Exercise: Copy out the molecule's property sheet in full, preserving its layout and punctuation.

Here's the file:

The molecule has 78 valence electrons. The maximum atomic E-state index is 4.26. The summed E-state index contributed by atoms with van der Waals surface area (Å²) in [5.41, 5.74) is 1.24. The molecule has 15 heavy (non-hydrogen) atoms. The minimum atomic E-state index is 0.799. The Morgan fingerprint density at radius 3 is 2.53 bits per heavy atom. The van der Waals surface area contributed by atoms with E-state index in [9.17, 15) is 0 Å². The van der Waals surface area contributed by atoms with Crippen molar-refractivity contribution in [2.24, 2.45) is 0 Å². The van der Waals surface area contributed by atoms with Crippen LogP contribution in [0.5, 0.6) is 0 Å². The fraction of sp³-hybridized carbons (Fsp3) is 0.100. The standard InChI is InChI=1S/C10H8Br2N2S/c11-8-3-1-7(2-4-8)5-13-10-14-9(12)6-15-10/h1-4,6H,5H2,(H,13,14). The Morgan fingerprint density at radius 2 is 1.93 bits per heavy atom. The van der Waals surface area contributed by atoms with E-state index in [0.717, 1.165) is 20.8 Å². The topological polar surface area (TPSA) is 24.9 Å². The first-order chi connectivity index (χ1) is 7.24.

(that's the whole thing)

The molecule has 78 valence electrons. The maximum atomic E-state index is 4.26. The summed E-state index contributed by atoms with van der Waals surface area (Å²) in [5.41, 5.74) is 1.24. The molecule has 15 heavy (non-hydrogen) atoms. The minimum atomic E-state index is 0.799. The Morgan fingerprint density at radius 3 is 2.53 bits per heavy atom. The van der Waals surface area contributed by atoms with E-state index in [9.17, 15) is 0 Å². The van der Waals surface area contributed by atoms with Crippen molar-refractivity contribution in [2.24, 2.45) is 0 Å². The van der Waals surface area contributed by atoms with Crippen LogP contribution in [0.5, 0.6) is 0 Å². The fraction of sp³-hybridized carbons (Fsp3) is 0.100. The standard InChI is InChI=1S/C10H8Br2N2S/c11-8-3-1-7(2-4-8)5-13-10-14-9(12)6-15-10/h1-4,6H,5H2,(H,13,14). The Morgan fingerprint density at radius 2 is 1.93 bits per heavy atom. The van der Waals surface area contributed by atoms with E-state index in [0.717, 1.165) is 20.8 Å². The topological polar surface area (TPSA) is 24.9 Å². The first-order chi connectivity index (χ1) is 7.24.